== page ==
The Sacred narrative does not tell us whether this transfer of Esau’s birthright to his brother was made known to Isaac; but we can easily gather from it that Esau, relying on his father’s special affection, continued to feel sure of the paternal inheritance, and that Isaac really intended to transmit it to him with his last blessing. This would have indeed occurred if Rebecca had not, in her part of the tent, overheard the words of Isaac, when, in his old age, he directed Esau to “go abroad,” bring him of his hunting and “make him savory meat thereof,” and if, under her influence, Jacob had not taken advantage of his father’s dimness of sight to obtain the last paternal blessing intended for Esau. Jacob’s blessing was irreversible and gave him henceforth the most unquestionable outward claim to all the privileges of birthright, and this is why now, sadly frustrated in his expectations, Esau begins to cherish murderous designs against his brother (Gen. 27:1–41).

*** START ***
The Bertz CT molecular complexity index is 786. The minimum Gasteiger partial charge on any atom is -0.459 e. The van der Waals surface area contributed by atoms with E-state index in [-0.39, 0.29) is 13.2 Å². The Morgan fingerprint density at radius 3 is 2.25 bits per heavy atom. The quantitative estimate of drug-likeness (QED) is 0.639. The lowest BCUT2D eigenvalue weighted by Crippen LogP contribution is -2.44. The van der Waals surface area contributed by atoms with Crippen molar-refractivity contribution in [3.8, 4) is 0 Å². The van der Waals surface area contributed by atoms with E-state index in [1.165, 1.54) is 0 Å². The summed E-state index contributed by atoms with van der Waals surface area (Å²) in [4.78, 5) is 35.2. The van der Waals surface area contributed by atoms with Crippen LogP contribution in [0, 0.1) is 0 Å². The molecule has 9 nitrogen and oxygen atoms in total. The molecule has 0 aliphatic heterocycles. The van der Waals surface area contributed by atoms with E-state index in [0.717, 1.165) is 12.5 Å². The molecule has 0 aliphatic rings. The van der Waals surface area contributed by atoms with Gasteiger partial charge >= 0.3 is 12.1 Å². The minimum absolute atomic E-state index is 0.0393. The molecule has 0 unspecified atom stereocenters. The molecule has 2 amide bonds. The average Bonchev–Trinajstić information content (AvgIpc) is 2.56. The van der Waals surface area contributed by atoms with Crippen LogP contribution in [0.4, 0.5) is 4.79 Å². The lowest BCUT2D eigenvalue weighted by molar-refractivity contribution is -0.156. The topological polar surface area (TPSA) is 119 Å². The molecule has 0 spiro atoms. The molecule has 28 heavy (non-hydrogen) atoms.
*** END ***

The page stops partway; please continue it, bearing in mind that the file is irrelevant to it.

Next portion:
3. Journey to and Sojourn in Haran. Two reasons demanded that leaving Bersabee, the actual residence of his father, Jacob should start for Mesopotamia. He would thereby (1) secure himself against the wrath of Esau, who only waited for the decease of Isaac to recover the advantages of birthright by the death of Jacob (Gen. 27:41–45); and (2) avoid all connection with the surrounding tribes by obtaining a wife from among the descendants of his forefathers (Gen. 27:46; 28:1–6). On his way northwards Jacob soon reached the spot “where Abraham had already erected an altar, and at which he may have determined to make a halt on that account” (RAWLINSON, Isaac and Jacob, p. 91). This was then, as it is now, a stony district; and at night, the fatigued traveller used for a pillow one of the many smooth stones scattered around him. Comforted by a mysterious dream, wherein God renewed to him the glorious promises already made to Abraham and Isaac, Jacob dedicated this spot the next morning to God, and called it Bethel (that is, the House of God) and vowed exclusive worship to Jehovah should He accompany him during his wanderings and bring him back safely home. Then he went on his way, following probably the same road as Eliezer, and reached Haran after a journey of upwards of four hundred miles (Gen. 28:10–22).